Students: Different Ways to Improve Suicide Prevention in Your Community
Trigger Warning: Suicide
This article is a collection of different resources for student leaders who want to improve suicide prevention in their community. This is by no means a complete list and there are many other resources available to students. I also recommend looking at programming done by local organizations.
- Training Resources
BeThere is a free online training that is less than 2 hours long and is designed to help people be able to “recognize signs of struggle, start the conversation, [know] how to build trust and offer practical support, become a better listener, [understand] the importance of setting healthy boundaries, help someone access professional resources, [and know] how to maintain your own mental health”.
QPR Institute is a training that teaches the signs of struggle and how one can approach and help someone showing signs. The training can be done individually or through one’s school. The course touches on the heavy topic of suicide appropriately and even has a learning path for those who have attempted suicide or who’ve had suicidal thoughts.
The Connect Program
The Connect Program has a Youth Leaders training in which, for 2 days, the student leader will be partnered with adults in Youth Suicide Prevention. This will ultimately prepare students to be a co-facilitator in giving Youth training to their school communities.
- Promote Social Connectedness and Support
Though this may seem obvious, creating supportive, inclusive communities protect students from certain risk factors for suicide, such as social isolation and stress. Student leaders should promote activities and events that reduce isolation and support the creation of relationships within their groups and organizations.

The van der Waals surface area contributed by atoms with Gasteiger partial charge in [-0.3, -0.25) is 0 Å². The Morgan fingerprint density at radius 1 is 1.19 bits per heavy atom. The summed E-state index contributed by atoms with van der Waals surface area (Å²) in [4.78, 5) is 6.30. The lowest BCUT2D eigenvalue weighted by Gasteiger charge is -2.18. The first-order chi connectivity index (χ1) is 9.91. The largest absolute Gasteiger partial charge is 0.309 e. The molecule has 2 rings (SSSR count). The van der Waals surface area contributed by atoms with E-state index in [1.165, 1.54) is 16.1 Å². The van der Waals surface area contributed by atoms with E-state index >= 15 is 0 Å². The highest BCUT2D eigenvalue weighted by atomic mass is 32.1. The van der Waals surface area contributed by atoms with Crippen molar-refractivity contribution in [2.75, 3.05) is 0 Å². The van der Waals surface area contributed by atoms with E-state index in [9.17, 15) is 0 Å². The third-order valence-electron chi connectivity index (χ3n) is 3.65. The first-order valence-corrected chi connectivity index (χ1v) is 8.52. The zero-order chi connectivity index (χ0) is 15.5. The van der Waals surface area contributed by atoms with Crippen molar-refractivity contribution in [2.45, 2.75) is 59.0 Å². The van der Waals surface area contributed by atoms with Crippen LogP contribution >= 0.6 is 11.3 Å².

Additionally, some universities assign student workers to be “mandatory reporters”, meaning that if a student discloses something that concerns their physical, mental, or emotional health, the student workers/ leaders would be required to notify an adult staff member so that the student of concern receives support. The implementation of a similar position within one’s organization can ensure that students are seeking appropriate help and being given adequate resources to improve their physical, mental, or emotional health.
- Increase Help-Seeking
This means helping those in the community recognize when they are struggling, so they are able to ask for help. Even if they are unsure about reaching out to you or another student, promoting self-help tools, outreach campaigns, and psychological services are good ways to help those who are struggling. This can also be done by normalizing mental health care in your community and in your everyday life.
- Bring in organizations or join a local chapter
The American Foundation for Suicide Prevention provides multiples ways to get involved and make a difference in your community. While it can be a scary task to start a program or club at your school, AFSP helps make it less daunting.
Information provided by https://sprc.org/effective-prevention/a-comprehensive-approach-to-suicide-prevention/ & https://sprc.org/risk-and-protective-factors/ & https://tea.texas.gov/about-tea/other-services/mental-health/suicide-prevention-intervention-and-postvention & https://afsp.org/
Are you in a crisis?
Text or call 988
The JED Foundation: call 1-800-273-8255 or text “START” to 741-741 to talk to a free, trained confidential counselor
Crisis Text Line: text “HOME” to 741741 during a crisis to get help from a trained crisis counselor
Mental Health is Health: https://www.mentalhealthishealth.us/
National Alliance on Mental Illness: https://nami.org/Home
Download Promly in the App Store for more every-day resources and tools to cope with anxiety, depression, and other mental health concerns.